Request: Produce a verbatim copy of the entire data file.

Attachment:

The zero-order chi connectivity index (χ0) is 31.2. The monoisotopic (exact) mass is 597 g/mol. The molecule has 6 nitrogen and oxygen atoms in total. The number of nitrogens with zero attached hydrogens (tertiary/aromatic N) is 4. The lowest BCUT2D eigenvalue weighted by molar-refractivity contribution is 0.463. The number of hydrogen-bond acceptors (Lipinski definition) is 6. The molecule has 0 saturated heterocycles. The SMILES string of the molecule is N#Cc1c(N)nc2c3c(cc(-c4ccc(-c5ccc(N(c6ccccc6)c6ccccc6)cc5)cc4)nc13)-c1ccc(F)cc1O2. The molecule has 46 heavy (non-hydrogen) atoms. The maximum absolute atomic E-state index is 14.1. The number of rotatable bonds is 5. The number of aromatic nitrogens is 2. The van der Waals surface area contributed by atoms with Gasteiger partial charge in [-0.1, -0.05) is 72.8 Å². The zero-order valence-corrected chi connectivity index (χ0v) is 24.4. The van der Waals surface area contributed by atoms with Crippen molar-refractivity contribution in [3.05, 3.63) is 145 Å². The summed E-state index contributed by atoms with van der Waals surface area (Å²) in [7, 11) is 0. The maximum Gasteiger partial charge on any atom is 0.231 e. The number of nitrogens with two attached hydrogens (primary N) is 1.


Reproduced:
The zero-order chi connectivity index (χ0) is 31.2. The monoisotopic (exact) mass is 597 g/mol. The molecule has 6 nitrogen and oxygen atoms in total. The number of nitrogens with zero attached hydrogens (tertiary/aromatic N) is 4. The lowest BCUT2D eigenvalue weighted by molar-refractivity contribution is 0.463. The number of hydrogen-bond acceptors (Lipinski definition) is 6. The molecule has 0 saturated heterocycles. The SMILES string of the molecule is N#Cc1c(N)nc2c3c(cc(-c4ccc(-c5ccc(N(c6ccccc6)c6ccccc6)cc5)cc4)nc13)-c1ccc(F)cc1O2. The molecule has 46 heavy (non-hydrogen) atoms. The maximum absolute atomic E-state index is 14.1. The number of rotatable bonds is 5. The number of aromatic nitrogens is 2. The van der Waals surface area contributed by atoms with Gasteiger partial charge in [-0.1, -0.05) is 72.8 Å². The zero-order valence-corrected chi connectivity index (χ0v) is 24.4. The van der Waals surface area contributed by atoms with Crippen molar-refractivity contribution in [3.05, 3.63) is 145 Å². The summed E-state index contributed by atoms with van der Waals surface area (Å²) in [7, 11) is 0. The maximum Gasteiger partial charge on any atom is 0.231 e. The number of nitrogens with two attached hydrogens (primary N) is 1.